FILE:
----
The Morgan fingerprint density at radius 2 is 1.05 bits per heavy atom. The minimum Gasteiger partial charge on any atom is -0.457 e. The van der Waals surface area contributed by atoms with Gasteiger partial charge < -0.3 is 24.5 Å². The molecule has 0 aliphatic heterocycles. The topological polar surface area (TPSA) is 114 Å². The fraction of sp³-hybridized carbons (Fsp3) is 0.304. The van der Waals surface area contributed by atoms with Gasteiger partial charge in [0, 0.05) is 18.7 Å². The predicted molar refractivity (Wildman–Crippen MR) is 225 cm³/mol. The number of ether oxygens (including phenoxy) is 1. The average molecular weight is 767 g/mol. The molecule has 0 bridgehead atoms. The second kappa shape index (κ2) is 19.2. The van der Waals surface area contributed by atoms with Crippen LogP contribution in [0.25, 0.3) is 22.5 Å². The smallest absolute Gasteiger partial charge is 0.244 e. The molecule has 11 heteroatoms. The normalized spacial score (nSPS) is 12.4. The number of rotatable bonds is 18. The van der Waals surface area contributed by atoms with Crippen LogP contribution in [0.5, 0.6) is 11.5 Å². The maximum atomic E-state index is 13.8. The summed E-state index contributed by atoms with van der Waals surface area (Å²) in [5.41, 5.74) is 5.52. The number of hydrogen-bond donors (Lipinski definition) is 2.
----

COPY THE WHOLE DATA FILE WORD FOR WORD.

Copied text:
The Morgan fingerprint density at radius 2 is 1.05 bits per heavy atom. The minimum Gasteiger partial charge on any atom is -0.457 e. The van der Waals surface area contributed by atoms with Gasteiger partial charge < -0.3 is 24.5 Å². The molecule has 0 aliphatic heterocycles. The topological polar surface area (TPSA) is 114 Å². The fraction of sp³-hybridized carbons (Fsp3) is 0.304. The van der Waals surface area contributed by atoms with Gasteiger partial charge in [0, 0.05) is 18.7 Å². The predicted molar refractivity (Wildman–Crippen MR) is 225 cm³/mol. The number of ether oxygens (including phenoxy) is 1. The average molecular weight is 767 g/mol. The molecule has 0 bridgehead atoms. The second kappa shape index (κ2) is 19.2. The van der Waals surface area contributed by atoms with Crippen LogP contribution in [0.25, 0.3) is 22.5 Å². The smallest absolute Gasteiger partial charge is 0.244 e. The molecule has 11 heteroatoms. The normalized spacial score (nSPS) is 12.4. The number of rotatable bonds is 18. The van der Waals surface area contributed by atoms with Crippen LogP contribution in [0.5, 0.6) is 11.5 Å². The maximum atomic E-state index is 13.8. The summed E-state index contributed by atoms with van der Waals surface area (Å²) in [5.41, 5.74) is 5.52. The number of hydrogen-bond donors (Lipinski definition) is 2.